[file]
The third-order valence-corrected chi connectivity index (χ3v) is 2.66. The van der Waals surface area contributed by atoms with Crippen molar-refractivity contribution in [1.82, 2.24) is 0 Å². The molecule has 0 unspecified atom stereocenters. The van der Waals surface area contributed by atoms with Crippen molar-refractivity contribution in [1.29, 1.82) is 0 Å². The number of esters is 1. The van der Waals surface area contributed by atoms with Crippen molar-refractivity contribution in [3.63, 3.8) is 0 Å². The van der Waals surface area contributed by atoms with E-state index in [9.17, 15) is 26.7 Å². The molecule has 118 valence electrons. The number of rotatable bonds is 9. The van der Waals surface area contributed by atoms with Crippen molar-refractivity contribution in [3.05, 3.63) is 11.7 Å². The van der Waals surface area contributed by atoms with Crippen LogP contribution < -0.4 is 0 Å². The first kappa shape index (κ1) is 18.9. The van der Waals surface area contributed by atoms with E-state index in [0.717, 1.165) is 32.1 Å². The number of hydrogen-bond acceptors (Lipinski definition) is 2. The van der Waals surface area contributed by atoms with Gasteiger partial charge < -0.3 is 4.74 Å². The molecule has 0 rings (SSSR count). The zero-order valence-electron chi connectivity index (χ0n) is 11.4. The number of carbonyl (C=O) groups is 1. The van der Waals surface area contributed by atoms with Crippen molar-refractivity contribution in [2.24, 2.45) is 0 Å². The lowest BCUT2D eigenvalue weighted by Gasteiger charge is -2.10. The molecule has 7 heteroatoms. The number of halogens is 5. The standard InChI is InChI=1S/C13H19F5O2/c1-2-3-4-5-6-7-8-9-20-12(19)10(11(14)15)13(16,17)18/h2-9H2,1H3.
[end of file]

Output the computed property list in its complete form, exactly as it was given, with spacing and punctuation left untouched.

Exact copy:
The third-order valence-corrected chi connectivity index (χ3v) is 2.66. The van der Waals surface area contributed by atoms with Crippen molar-refractivity contribution in [1.82, 2.24) is 0 Å². The molecule has 0 unspecified atom stereocenters. The van der Waals surface area contributed by atoms with Crippen molar-refractivity contribution in [1.29, 1.82) is 0 Å². The number of esters is 1. The van der Waals surface area contributed by atoms with Crippen molar-refractivity contribution in [3.63, 3.8) is 0 Å². The van der Waals surface area contributed by atoms with E-state index in [9.17, 15) is 26.7 Å². The molecule has 118 valence electrons. The number of rotatable bonds is 9. The van der Waals surface area contributed by atoms with Crippen molar-refractivity contribution in [3.05, 3.63) is 11.7 Å². The van der Waals surface area contributed by atoms with Crippen LogP contribution < -0.4 is 0 Å². The first kappa shape index (κ1) is 18.9. The van der Waals surface area contributed by atoms with E-state index in [0.717, 1.165) is 32.1 Å². The number of hydrogen-bond acceptors (Lipinski definition) is 2. The van der Waals surface area contributed by atoms with Gasteiger partial charge < -0.3 is 4.74 Å². The molecule has 0 rings (SSSR count). The zero-order valence-electron chi connectivity index (χ0n) is 11.4. The number of carbonyl (C=O) groups is 1. The van der Waals surface area contributed by atoms with Crippen molar-refractivity contribution in [2.24, 2.45) is 0 Å². The lowest BCUT2D eigenvalue weighted by Gasteiger charge is -2.10. The molecule has 7 heteroatoms. The number of halogens is 5. The standard InChI is InChI=1S/C13H19F5O2/c1-2-3-4-5-6-7-8-9-20-12(19)10(11(14)15)13(16,17)18/h2-9H2,1H3.